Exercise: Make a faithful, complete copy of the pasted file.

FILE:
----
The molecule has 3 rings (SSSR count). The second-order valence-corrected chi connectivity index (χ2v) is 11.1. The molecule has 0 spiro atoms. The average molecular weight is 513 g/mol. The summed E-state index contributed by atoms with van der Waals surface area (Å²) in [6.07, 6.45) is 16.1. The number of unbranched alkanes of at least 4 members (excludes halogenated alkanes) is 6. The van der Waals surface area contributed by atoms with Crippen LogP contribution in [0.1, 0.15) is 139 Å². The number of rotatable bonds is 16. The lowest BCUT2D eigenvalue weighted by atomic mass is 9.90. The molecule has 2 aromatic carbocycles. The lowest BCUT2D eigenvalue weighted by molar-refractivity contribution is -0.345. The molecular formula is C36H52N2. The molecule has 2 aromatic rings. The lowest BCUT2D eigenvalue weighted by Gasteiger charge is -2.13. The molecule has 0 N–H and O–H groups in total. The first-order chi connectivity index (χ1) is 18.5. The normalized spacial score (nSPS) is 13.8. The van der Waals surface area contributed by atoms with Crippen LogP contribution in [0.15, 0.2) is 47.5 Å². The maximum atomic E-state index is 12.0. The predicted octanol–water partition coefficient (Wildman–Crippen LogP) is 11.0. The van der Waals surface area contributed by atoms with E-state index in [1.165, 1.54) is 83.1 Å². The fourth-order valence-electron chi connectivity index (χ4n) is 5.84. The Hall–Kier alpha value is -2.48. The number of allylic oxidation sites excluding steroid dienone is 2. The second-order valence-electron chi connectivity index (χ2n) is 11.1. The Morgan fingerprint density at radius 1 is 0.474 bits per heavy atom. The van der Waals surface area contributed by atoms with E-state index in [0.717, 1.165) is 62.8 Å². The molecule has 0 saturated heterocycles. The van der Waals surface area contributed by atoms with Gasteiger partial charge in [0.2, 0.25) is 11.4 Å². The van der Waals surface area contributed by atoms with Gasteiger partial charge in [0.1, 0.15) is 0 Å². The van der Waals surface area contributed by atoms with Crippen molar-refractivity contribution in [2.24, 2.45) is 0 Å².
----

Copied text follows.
The molecule has 3 rings (SSSR count). The second-order valence-corrected chi connectivity index (χ2v) is 11.1. The molecule has 0 spiro atoms. The average molecular weight is 513 g/mol. The summed E-state index contributed by atoms with van der Waals surface area (Å²) in [6.07, 6.45) is 16.1. The number of unbranched alkanes of at least 4 members (excludes halogenated alkanes) is 6. The van der Waals surface area contributed by atoms with Crippen LogP contribution in [0.1, 0.15) is 139 Å². The number of rotatable bonds is 16. The lowest BCUT2D eigenvalue weighted by atomic mass is 9.90. The molecule has 2 aromatic carbocycles. The lowest BCUT2D eigenvalue weighted by molar-refractivity contribution is -0.345. The molecular formula is C36H52N2. The molecule has 2 aromatic rings. The lowest BCUT2D eigenvalue weighted by Gasteiger charge is -2.13. The molecule has 0 N–H and O–H groups in total. The first-order chi connectivity index (χ1) is 18.5. The normalized spacial score (nSPS) is 13.8. The van der Waals surface area contributed by atoms with Crippen LogP contribution in [0.15, 0.2) is 47.5 Å². The maximum atomic E-state index is 12.0. The predicted octanol–water partition coefficient (Wildman–Crippen LogP) is 11.0. The van der Waals surface area contributed by atoms with E-state index in [1.165, 1.54) is 83.1 Å². The fourth-order valence-electron chi connectivity index (χ4n) is 5.84. The Hall–Kier alpha value is -2.48. The number of allylic oxidation sites excluding steroid dienone is 2. The second-order valence-electron chi connectivity index (χ2n) is 11.1. The Morgan fingerprint density at radius 1 is 0.474 bits per heavy atom. The van der Waals surface area contributed by atoms with E-state index in [0.717, 1.165) is 62.8 Å². The molecule has 0 saturated heterocycles. The van der Waals surface area contributed by atoms with Gasteiger partial charge in [0.2, 0.25) is 11.4 Å². The van der Waals surface area contributed by atoms with Gasteiger partial charge in [0.1, 0.15) is 0 Å². The van der Waals surface area contributed by atoms with Crippen molar-refractivity contribution in [2.24, 2.45) is 0 Å².